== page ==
My next batch will stronger with ginger so that it nearly burns. I'll be sure to add molasses for depth, and continue with adding more sugar after fermentation and carbonation until fizzy through the Soda Stream. I like the adjusted version very much. But then my personal taste is closer to hummingbird preference on the sugary sweetness scale. 

I you like wine and beer then you'll probably like the less sweet version. 

Care package, beef tenderloin, Colorado peaches, local tomatoes, homemade Pullman bread

With various easy-to-eat vegetables, red bell pepper, zucchini, and deli coleslaw.

I must talk about this situation and this tenderloin.

This is a care package for a friend in recovery. He'll be released today.

I'm drawing on the recent experience with the pork tenderloin roast purchased from a regular grocery store, on sale, that lead to beef tenderloin roast prepared the same way, but purchased from Whole Foods at considerably greater cost. I loved both of those two things. They worked for summer meals very well. No preparation at all, after they were cooked.

I watched the butcher trim the roast and tie it up in bondage. The trimming is extraordinarily detailed. There are internal sections that are trimmed, silver skin that's a bit difficult to wrest, and bits and pieces all over the place. Each move reveals more area of trimming, so the process goes on for, I don't know, a long time, seems at least ten minutes, possibly more. He trimmed more than I would have trimmed. The resulting piece was about three pounds and barely fit stuffed into my cast iron grill pan. Charcoal grills are disallowed in downtown apartments for fire control reasons. 

Another week-worth of top beef combined with Colorado peaches and berries or tomatoes at the peak of their season. I love this time of year for those two things. 

Now my friend is recovering starting today and I want him to have this same thing. 

But this time, instead of Whole Foods, I went to Oliver's Butcher on Capitol Hill where I can buy aged USDA prime, grass-finished beef. It's built in to be even more expensive than Whole Foods.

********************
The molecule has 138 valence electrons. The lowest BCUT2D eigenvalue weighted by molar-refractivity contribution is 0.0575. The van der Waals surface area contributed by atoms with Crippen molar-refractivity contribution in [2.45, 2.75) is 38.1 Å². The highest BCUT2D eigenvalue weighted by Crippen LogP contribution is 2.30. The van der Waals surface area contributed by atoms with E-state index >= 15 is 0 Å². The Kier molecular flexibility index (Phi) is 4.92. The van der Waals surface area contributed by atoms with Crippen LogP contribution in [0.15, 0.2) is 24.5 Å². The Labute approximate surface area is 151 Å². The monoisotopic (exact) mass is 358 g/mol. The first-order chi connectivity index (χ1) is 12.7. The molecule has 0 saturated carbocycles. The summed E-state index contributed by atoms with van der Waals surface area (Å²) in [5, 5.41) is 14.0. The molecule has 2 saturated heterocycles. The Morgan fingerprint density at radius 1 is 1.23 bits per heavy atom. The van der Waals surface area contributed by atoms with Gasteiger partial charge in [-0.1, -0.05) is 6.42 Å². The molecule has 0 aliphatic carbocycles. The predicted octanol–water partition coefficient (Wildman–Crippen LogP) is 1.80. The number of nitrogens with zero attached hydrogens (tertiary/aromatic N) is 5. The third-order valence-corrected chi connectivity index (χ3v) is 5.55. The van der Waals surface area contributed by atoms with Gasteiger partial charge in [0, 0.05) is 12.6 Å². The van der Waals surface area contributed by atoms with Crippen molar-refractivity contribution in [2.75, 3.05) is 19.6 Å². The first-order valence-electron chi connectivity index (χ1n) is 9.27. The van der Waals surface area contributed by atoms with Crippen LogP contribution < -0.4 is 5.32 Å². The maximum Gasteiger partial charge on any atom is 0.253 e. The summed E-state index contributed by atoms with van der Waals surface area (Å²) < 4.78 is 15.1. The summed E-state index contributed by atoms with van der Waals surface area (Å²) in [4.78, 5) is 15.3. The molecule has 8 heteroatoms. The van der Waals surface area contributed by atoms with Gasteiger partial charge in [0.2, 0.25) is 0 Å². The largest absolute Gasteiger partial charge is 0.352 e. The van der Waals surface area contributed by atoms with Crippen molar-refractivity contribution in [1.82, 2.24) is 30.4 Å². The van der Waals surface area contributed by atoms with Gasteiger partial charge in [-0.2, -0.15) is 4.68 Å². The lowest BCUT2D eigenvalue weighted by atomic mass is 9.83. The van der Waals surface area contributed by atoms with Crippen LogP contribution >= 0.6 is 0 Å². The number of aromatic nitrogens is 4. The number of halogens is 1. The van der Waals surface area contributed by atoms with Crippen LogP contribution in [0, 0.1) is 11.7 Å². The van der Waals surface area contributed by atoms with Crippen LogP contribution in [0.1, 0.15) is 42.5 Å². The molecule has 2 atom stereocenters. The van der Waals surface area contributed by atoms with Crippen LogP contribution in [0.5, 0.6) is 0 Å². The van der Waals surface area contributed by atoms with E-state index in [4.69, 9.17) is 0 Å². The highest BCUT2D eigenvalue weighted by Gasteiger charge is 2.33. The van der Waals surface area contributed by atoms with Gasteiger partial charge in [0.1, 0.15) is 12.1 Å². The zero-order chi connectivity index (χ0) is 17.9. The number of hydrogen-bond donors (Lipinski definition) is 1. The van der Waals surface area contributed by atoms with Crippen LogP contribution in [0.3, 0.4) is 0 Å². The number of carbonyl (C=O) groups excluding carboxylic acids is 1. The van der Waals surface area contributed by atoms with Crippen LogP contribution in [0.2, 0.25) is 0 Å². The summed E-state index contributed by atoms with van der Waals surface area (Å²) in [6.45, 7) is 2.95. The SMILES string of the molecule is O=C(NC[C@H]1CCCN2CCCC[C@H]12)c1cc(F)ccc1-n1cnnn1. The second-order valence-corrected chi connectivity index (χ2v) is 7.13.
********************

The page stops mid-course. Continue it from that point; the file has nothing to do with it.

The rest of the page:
The Whole Foods whole tenderloin was $80.00. I didn't know this, but that was a small section. This tenderloin section is much larger plus it is aged, and it is Prime. Cost $150.00. It will not fit in my pan. I visualized giving the guy a pan-worth, the same that I had before that I know equals a week of nibbling at top meat. 

This means that I'm forced to keep some. Yay! Yippie! Hurray!

I meant to say, what a bummer.

This teaches me a lesson. Tenderloin segments come in various sizes. I did not know that. I expected they're all near the same size. Not so. Their sizes vary greatly. So much that it means the difference, in a place like Olivers, between $100.00 - $150.00. At Oliver's the beef tenderloin displayed in their case was half the size of this one. That was the size I was expecting. 

I also learned that telling these butcher guys that they did a great job of trimming and tying your tenderloin means a lot to them. In both cases the butchers opened up expansively once I told them how much I appreciate their acute attention to detail. A third butcher at a different Whole Foods opened expansively just talking about what I was looking for and what I intended. I told them what I notice them doing, and they deeply appreciate that. It's surprising how much mileage you get from a simple complement. This last guy told me he appreciated me saying so because he is new there at Oliver's and he hasn't trimmed that many tenderloins yet. It's a real job. Very involved. 

2nd half ↓

I'm keeping the smaller portion. ↓

The bread was done last night on a whim. This is a spontaneous loaf.  I want the guy to try tomato sandwiches with these outstanding tomatoes, trusting the guy has mayonnaise. If not, well, then King Soopers and Whole Foods deliver. Bell peppers because they can be eaten like an apple, and sugar peas and zucchini because they cook up in seconds. All the berries available, deli coleslaw. All the Colorado peaches a guy can eat in a week and more tomatoes than he can manage. Those can be eaten individually as well. Things that you can just grab and eat, or exceedingly little preparation. That's the idea. 

This is a fine project. I had a lot of fun putting it together. Presently, it's assembled and I'm waiting for the call telling me that he's home and I'll I drive it right over there.  

Blog Archive